In our work, we have shown how this solar cell can exhibit high percent conversion efficiency (PCE) at the interface of the CH3NH3PbI3 in contact with TiO2. So that, Solar cell performance parameters extracted from the reverse current at ETM (TiO2) with light intensity 1 mW/cm2 as the case of study in Table 7. The performing regular structure device gives a PCE of 7.981375% (Jsc of 2.385488e+2 mA cm−2, Voc of 0.449439 V, and FF of 0.744440). The inverted devices instead give a PCE of 7.467964% (Jsc of 2.239918e+2 mA cm−2, Voc of 0.447376 V, FF of 0.745242). The solar cells based on the regular device architecture (structure 1) are much better in performance than those based on the inverted device architecture (structure 2).

Table 5. Influence of light intensity ranging from 0.001 to 10 mW/cm2 on PCE of PSCs

PCE (%)

0.001

0.01

0.1

1

10

SiO2

1.432428

4.356048

6.087816

7.453257

8.470994

ZnO

1.483722

4.458491

6.215527

7.604267

8.636009

TiO2

1.611878

4.714444

6.534593

7.981375

9.046417

PC60BM

1.546658

4.584150

6.372125

7.789298

8.837687

ZnSe

1.510705

4.512343

6.282606

7.683472

8.722411

 
Table 6. Influence of light intensity ranging from 0.001 to 10 mW/cm2 on Pmax of PSCs

Max. power (watts)

0.001

0.01

0.1

1

10

SiO2

0.014324

0.435605

6.087816

74.532567

847.09944

ZnO

0.014837

0.445849

6.215527

76.042666

863.60085

TiO2

0.016119

0.471444

6.534593

79.813747

904.64170

PC60BM

0.015467

0.458415

6.372125

77.892982

883.76871

ZnSe

0.015107

0.451234

6.282606

76.834720

872.24110

 
Table 7. Performance parameters for perovskite thin-film solar cells prepared with different regular and inverted structure device of architecture

G=1 (mW/cm2)

FF (%)

Voc (V)

Jsc (mA/cm-2)

PCE (%)

Pmax (w)

TiO2 (structure 1)

0.744440

0.449439

238.5488

7.981375

79.81374

TiO2 (structure 2)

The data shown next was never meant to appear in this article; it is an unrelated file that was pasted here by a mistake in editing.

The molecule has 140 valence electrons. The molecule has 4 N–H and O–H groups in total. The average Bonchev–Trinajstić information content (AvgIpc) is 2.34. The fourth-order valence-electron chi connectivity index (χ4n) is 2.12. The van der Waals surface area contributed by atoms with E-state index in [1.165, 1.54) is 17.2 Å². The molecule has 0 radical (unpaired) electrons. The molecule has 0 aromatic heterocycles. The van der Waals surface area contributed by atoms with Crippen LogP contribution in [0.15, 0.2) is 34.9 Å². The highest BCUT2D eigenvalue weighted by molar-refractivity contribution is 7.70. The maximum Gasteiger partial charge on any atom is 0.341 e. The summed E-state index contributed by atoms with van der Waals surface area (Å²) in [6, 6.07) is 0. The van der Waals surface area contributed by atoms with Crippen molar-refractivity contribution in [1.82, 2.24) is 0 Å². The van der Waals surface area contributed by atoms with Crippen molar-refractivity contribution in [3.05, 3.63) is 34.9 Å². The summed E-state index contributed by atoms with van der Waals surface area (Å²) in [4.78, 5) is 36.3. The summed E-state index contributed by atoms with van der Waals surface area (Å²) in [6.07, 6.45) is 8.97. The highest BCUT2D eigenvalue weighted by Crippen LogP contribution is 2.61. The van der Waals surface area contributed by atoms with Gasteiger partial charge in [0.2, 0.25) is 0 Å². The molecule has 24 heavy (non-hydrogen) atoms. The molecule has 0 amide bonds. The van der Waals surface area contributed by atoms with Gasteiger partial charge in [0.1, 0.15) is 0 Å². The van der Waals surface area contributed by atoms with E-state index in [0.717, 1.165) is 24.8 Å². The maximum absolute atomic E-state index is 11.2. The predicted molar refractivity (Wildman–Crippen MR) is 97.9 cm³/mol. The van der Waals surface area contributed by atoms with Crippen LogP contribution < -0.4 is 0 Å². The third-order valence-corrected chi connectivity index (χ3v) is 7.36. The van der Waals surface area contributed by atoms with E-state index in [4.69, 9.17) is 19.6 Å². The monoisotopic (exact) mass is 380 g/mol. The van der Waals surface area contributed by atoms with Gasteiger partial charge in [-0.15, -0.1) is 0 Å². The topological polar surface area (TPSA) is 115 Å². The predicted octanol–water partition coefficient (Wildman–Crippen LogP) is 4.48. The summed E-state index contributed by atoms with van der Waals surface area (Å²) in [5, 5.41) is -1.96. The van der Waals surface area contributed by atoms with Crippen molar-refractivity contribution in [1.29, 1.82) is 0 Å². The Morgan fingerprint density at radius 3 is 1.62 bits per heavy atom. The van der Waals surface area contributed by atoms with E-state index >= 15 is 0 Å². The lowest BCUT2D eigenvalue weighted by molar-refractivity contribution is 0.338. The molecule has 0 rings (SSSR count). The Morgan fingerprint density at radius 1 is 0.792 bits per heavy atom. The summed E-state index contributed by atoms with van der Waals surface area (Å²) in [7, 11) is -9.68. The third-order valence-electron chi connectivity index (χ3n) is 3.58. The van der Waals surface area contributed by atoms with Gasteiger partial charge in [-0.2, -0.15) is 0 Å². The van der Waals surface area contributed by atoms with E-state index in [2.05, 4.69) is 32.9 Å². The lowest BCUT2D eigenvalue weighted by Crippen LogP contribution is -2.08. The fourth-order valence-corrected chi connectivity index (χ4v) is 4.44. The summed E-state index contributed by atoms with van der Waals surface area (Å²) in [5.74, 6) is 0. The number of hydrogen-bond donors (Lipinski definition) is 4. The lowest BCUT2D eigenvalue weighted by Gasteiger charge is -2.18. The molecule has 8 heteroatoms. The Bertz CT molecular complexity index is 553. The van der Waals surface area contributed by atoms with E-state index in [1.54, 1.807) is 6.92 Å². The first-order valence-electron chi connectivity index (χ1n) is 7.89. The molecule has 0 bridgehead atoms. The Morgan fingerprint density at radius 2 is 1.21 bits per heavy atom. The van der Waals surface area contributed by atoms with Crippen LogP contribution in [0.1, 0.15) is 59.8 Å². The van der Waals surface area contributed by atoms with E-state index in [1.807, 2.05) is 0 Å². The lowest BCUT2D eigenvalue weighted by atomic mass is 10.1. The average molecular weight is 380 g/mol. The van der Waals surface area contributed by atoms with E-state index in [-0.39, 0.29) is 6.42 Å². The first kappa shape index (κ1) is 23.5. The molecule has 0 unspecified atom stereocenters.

0.745242

0.447376 

223.9918

7.467964

74.67963

5. Conclusions

The influence of electron transport material layers (ETMLs) and the light intensity effect on the performance of perovskite solar cells are analyzed by using GPVDM software. The short-circuit photocurrent density, open-circuit voltage, fill factor, power conversion efficiency, and maximum power, of perovskite solar cells, vary with the intensity of light. The light intensity variation ranging from 0.001 to 10 (mW.cm-2). Variation of the light intensity incident on a solar cell changes all solar cell parameters. The variation in light intensity significantly affects the Jsc. Changes in the illumination intensity between 10-2 to 102 mW·cm-2 causes a proportional change in the Jsc for all solar cells. The trend observed in Jsc is directly proportional to the number of photons absorbed by the semiconducting material. Surface plots of Jsc indicate a linear response with respect to illumination intensity. From this simulation, we have seen that the PCE of this solar cell is strongly dependent on the light intensity conditions and shows a dramatically decrease of the efficiencies with decreasing light intensity. Voc depends on light intensity. FF monotonically increased up to the intensity of 10 mW.cm-2. From the results obtained, it can be concluded that the best way to improve the performance of the solar system is by maximizing the light intensity falling on the solar cell’s surface to enhance the maximum output power of the solar system. The solar cells based on the regular device architecture are much better in performance than those based on the inverted device architecture. The above results will give imperative baselines and feasible directions for the fabrication of higher efficiency perovskite solar cells.